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By Patricia Ribeiro - October 29, 2018
It's no secret that emerging market (EM) companies were battered in recent months—and 2018 hasn't been kind to them generally. But I'll say this: many emerging market stocks have been hit unfairly, as they got swept up in the fear of an EM contagion that never materialized.
Furthermore, the market is just not recognizing—or rewarding—those companies with strong and/or encouraging fundamentals. A big part of the recent EM downturn is attributable to fears associated with real issues with three countries: Turkey, Argentina and China.
Many people have asked me in recent weeks whether emerging market stocks have hit a bottom, and here's how I've answered: if they haven't, I think they're close.
In my most recent video, I explain why I'm still encouraged by the opportunities in emerging markets, and how we scrutinize our portfolio when the waters get rough.
What we saw in the third quarter of 2018 is that the markets were not rewarding fundamentals. The markets were very driven by news headlines as well as by political events that were going on. Turkey was a big challenge with worries of contagions across emerging markets. So that created some challenges for the emerging markets in general.
The other one that continues to be an issue is the potential trade wars between China and the U.S. It is still not clear how that is going to really be settled. So that continues to challenge the emerging space. The assumption is that China is going to be slowing down quite a bit, and that's going to impact all the countries across emerging markets.
There are some that think emerging markets bottomed in the third quarter. What we see is that the fundamentals in emerging markets continue to be very strong, and they have not been rewarded. Valuation, the gap between the developed market valuations and emerging markets, are actually pretty large.
These stocks in emerging markets are actually very attractive. Valuation is even more attractive than what they were back in 2017. And the drivers of growth for the stocks from a bottom-up, they are still there. We continue to see those drivers.
If we're not at the bottom, I would say we're pretty close to the bottom in terms of when we are going to see a turnaround in emerging markets.
When we saw what happened in the third quarter, where markets were driven by news and also political situations—not really focused on fundamentals—what we do in those cases is we go back to the portfolio. We go back to every name in the portfolio, and we'll revisit the investment thesis that we have for each stock. Then we put that stock, in the current context, in terms of the macro environment where that company is operating to see if anything has changed. Has anything changed in investment thesis, or the risks associated with that investment thesis?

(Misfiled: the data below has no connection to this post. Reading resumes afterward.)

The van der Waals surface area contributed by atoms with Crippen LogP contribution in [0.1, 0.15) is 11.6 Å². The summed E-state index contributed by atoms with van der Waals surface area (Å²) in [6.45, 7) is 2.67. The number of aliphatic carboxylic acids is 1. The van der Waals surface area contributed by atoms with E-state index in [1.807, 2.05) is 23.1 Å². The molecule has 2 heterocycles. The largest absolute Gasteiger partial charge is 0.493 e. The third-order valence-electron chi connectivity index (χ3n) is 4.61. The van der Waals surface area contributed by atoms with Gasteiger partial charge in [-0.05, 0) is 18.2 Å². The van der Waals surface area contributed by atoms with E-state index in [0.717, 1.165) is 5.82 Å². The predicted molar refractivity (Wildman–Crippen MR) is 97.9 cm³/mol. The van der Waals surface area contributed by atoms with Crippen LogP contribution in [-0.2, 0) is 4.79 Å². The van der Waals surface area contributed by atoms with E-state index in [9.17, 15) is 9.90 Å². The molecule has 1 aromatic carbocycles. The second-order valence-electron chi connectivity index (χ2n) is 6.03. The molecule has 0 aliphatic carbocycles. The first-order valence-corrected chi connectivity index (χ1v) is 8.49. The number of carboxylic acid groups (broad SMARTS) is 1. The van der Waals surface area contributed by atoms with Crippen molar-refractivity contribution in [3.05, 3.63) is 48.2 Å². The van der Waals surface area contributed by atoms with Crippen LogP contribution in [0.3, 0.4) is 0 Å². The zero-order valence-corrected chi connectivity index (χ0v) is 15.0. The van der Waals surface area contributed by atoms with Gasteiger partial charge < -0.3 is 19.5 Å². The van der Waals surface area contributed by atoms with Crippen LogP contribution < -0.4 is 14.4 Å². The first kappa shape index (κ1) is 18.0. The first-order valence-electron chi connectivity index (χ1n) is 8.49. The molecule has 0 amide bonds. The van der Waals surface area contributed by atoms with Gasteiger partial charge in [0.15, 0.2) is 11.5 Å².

If nothing has changed and if we continue to see the inflection point, the earnings acceleration and we have a strong visibility that the company can deliver on their earnings acceleration, then we continue to hold the names. So what we have done in the third quarter hasn't really been significant changes in the portfolio because the names that we hold are still delivering. And I've said this before—emerging markets are 24 countries, and they don't really function the same. They are all at different stages of their economic cycle. Also, politically they are different. What we saw in 2018, and we continue to see actually, is that there are elections. There has been elections in some countries, and in others, there's still elections to happen this year. So that has also created some uncertainty around who is going to be coming, what kind of policies we're going to see in emerging markets.
So all of that has created this more unstable ... there's some sort of instability or maybe some lack of visibility in emerging markets. But what we see is that the fundamentals are still very strong in emerging markets. We see that the demand and the consumer in emerging markets is still there, and it's still strong. It continues to really participate much more actively in the economies of all these countries across emerging markets.
In this quarterly update, Portfolio Manager Margé Karner discusses the good and the bad of emerging markets debt heading into the new year.
January 25, 2019
2018 may have been difficult for emerging markets, but Sr. Portfolio Manager Patricia Ribeiro has three reasons to look forward to a better 2019.
January 8, 2019
U.S. stocks declined significantly as investors grew concerned about whether the recent "truce"
would hold between the U.S. and China in their ongoing trade conflicts.
December 4, 2018
2018 hasn't been kind to emerging markets. Sr. Portfolio Manager Patricia Ribeiro believes fears of contagion, which never materialized, caused the recent volatility. Read why she's still encouraged by opportunities.
October 29, 2018
Generally, as interest rates rise, the value of the securities held in the fund will decline. The opposite is true when interest rates decline.
Investment return and principal value of security investments will fluctuate. The value at the time of redemption may be more or less than the original cost. Past performance is no guarantee of future results.
The opinions expressed are those of American Century Investments (or the portfolio manager) and are no guarantee of the future performance of any American Century Investments' portfolio. This material has been prepared for educational purposes only. It is not intended to provide, and should not be relied upon for, investment, accounting, legal or tax advice.